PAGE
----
Diane Wilson Awtt Portrait

Diane Wilson

Shrimper, Environmentalist : b. 1948

“We’re losing ground. This planet is losing ground. So things need to happen and they need to happen quick. Our message should be—loud and clear—there comes a time when the home needs protecting and the line needs drawing and anybody that dares cross it acts at their own peril.”


When she called a meeting in 1989 to discuss how a plastics manufacturing plant might affect the environment in her coastal Texas county, fourth-generation shrimper Diane Wilson had no idea how her life would change. She just wanted to have an honest discussion about things people who lived in Calhoun County would care about: the impact of a Formosa Plastics expansion on the health of the people who lived there and on the livelihood of those who fished the bay.

Wilson couldn’t have known that her dog would be shot in her yard, that she would become a pariah in her own community, and that someone would attempt to sink her boat—with her on it. With just a high-school diploma and a dislike of chemistry, she couldn’t have known that she would become conversant in chemical compounds and their health risks, file her own legal briefs, and learn more about the corruption of public officials than anyone would want to believe. She couldn’t have imagined that she was setting out on a new life path that would fortify her sense of purpose and draw international networks of support. Wilson wrote in her 2005 book, An Unreasonable Woman, “Risking one’s life can be strangely liberating.”

The expansion of the plastics plant got the green light despite Wilson’s campaign. But after a lot more work and four hunger strikes, she persuaded Formosa Plastics to sign a zero-discharge agreement—and then got neighboring Alcoa to sign one, too. After visiting India, she came home and went after Dow Chemical, which had bought Union Carbide after its massively lethal, Bhopal chemical spill in 1984. Wilson pressed the company to make fair reparations to the affected families in Bhopal, India.

When Wilson told her story at the 2001 Bioneers Conference of environmental activists and scientists, she challenged listeners to become “unreasonable” in their defense of the Earth. A new group, Unreasonable Women for the Earth, immediately formed, and Wilson says that members in eight countries supported her hunger strike against Dow. With Medea Benjamin, Wilson co-founded another network of women activists, Code Pink: Women for Peace, in 2002.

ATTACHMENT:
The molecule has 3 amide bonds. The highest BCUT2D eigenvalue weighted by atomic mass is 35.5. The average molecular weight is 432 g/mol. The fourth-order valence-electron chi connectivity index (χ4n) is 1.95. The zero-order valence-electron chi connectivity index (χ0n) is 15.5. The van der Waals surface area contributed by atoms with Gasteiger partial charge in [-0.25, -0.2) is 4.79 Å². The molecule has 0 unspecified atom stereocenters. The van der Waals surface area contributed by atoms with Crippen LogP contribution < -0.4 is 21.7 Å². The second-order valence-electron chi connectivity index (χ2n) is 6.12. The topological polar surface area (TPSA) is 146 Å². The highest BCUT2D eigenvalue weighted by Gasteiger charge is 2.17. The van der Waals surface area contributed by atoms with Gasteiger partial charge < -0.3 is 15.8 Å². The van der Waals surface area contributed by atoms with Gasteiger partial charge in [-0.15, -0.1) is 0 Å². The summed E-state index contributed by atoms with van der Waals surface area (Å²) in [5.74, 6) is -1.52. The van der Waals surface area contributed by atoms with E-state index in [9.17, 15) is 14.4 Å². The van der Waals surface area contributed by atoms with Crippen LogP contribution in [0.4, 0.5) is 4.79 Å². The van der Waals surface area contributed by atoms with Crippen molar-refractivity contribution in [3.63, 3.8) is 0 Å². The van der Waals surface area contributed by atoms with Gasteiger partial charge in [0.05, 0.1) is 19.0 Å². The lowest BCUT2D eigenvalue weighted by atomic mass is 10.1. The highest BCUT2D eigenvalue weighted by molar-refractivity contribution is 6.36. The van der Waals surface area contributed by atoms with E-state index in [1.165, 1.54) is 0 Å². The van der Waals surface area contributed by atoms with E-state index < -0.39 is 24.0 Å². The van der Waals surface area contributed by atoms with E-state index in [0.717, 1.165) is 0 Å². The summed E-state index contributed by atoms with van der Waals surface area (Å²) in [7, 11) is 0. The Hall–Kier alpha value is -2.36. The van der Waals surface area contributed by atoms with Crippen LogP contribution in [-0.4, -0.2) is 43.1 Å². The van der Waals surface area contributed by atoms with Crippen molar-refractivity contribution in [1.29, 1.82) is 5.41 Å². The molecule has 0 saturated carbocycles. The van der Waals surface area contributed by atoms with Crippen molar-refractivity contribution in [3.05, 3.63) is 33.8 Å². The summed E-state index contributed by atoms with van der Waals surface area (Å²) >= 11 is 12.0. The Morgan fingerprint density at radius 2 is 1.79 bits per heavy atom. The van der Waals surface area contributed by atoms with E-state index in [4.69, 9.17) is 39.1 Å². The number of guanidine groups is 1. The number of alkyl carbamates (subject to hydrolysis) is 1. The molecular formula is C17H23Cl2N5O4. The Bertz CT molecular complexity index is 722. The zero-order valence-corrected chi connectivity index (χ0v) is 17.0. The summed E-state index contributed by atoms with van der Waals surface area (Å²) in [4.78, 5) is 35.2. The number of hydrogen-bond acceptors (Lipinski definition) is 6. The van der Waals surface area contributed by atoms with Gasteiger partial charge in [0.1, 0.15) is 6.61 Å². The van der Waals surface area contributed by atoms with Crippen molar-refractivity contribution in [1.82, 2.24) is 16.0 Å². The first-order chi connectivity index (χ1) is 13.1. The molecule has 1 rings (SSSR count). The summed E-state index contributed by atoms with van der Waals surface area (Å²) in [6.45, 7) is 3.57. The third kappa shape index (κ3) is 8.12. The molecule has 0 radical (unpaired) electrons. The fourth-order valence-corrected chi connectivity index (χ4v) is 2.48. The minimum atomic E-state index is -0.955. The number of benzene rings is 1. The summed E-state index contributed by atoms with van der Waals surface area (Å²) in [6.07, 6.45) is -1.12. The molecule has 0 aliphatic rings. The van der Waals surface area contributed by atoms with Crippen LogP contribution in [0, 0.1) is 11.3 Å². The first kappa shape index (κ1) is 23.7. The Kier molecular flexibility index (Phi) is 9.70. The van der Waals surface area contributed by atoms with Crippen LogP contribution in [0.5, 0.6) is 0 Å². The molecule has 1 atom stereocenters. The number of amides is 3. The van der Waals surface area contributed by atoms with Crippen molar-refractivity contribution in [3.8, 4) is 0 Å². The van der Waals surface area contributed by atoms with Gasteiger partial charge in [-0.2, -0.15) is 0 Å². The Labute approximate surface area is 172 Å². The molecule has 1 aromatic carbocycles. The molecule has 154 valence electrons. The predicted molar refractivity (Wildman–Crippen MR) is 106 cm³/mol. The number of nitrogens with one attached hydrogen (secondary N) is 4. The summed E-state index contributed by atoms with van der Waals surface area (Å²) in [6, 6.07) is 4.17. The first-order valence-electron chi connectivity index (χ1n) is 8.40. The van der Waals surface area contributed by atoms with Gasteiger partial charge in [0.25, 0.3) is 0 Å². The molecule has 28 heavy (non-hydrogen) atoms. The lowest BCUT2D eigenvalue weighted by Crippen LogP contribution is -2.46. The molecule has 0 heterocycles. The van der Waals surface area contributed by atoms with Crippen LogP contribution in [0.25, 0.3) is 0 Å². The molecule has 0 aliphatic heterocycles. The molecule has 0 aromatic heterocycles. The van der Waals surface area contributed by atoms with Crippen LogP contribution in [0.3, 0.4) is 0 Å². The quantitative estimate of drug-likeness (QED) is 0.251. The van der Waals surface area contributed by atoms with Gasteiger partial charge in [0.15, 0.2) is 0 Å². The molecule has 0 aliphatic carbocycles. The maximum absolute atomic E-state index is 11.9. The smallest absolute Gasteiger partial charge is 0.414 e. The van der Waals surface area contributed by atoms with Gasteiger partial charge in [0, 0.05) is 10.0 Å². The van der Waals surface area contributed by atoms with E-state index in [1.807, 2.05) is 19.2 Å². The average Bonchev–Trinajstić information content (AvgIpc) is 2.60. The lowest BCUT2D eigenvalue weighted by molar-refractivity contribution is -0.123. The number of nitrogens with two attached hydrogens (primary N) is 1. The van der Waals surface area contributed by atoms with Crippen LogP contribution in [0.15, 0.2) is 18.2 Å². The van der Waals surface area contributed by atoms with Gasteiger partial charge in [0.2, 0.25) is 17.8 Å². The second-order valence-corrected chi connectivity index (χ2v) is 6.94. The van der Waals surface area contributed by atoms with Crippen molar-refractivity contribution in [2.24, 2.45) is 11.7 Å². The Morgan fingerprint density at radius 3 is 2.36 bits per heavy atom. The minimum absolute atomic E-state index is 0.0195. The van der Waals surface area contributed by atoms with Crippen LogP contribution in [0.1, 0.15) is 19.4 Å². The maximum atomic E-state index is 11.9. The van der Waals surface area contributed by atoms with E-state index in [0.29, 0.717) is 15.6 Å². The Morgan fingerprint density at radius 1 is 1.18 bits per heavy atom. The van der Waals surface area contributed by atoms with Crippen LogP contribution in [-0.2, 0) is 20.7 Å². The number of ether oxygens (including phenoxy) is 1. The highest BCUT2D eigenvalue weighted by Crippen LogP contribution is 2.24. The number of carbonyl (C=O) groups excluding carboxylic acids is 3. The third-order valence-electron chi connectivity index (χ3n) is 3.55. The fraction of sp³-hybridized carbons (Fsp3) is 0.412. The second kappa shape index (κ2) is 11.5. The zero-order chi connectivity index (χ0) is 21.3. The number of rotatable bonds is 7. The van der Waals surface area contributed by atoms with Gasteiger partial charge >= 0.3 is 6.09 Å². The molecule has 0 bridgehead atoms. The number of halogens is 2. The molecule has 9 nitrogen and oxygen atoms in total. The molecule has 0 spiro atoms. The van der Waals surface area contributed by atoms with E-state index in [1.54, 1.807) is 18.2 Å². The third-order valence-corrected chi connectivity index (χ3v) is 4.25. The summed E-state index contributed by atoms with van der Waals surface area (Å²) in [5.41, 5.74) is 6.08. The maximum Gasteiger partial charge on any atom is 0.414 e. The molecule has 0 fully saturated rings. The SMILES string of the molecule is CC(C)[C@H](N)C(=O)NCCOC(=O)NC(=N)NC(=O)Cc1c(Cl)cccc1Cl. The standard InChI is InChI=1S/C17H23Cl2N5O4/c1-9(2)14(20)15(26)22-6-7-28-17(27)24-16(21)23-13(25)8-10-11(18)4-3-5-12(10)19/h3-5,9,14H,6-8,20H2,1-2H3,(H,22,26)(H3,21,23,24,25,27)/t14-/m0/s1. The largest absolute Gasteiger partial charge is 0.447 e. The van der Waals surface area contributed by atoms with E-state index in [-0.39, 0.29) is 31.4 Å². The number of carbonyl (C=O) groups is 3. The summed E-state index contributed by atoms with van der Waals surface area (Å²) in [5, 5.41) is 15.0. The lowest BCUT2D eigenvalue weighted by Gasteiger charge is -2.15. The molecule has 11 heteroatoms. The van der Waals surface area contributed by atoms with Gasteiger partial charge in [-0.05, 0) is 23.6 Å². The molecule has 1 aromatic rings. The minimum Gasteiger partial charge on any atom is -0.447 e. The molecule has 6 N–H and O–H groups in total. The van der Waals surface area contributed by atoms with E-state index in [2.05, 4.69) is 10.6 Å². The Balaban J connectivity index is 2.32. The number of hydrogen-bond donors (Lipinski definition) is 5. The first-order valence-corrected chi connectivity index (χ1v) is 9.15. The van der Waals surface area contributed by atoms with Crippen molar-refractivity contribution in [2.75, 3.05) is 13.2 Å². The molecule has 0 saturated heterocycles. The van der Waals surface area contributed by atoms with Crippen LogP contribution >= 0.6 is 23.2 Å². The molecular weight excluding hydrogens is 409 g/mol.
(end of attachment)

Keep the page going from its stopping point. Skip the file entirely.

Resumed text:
In December 2005, Wilson began serving a four-month jail sentence for civil criminal trespass – chaining herself to a Dow Chemical tower in August 2002. The jail term opened a new chapter in her activism, as she advocated for better conditions for other women imprisoned in Texas’s Victoria County jail.

Wilson joined as a plaintiff in the case San Antonio Bay Estuarine Waterkeeper v. Formosa Plastic Corp., brought against Formosa Plastics for violations of the Clean Water Act, polluting the Texas coast. Along with other volunteers, she collected millions of nurdles (preproduction plastic pellets) to be used as evidence. The suit was settled in October 2019, requiring Formosa  to pay fifty million dollars for environmental cleanup and remediation.

Since An Unreasonable Woman, Wilson has written two more memoirs: Holy Roller: Growing Up in the Church of Knock Down, Drag Out; or, How I Quit Loving a Blue-Eyed Jesus (2008) and Diary of an Eco-Outlaw: An Unreasonable Woman Breaks the Law for Mother Earth (2011).

In April 2023, Wilson received the coveted Goldman Environmental Prize for North America. Upon her receipt of this honor, The Goldman Foundation created this short video about her work. View her acceptance speech here.


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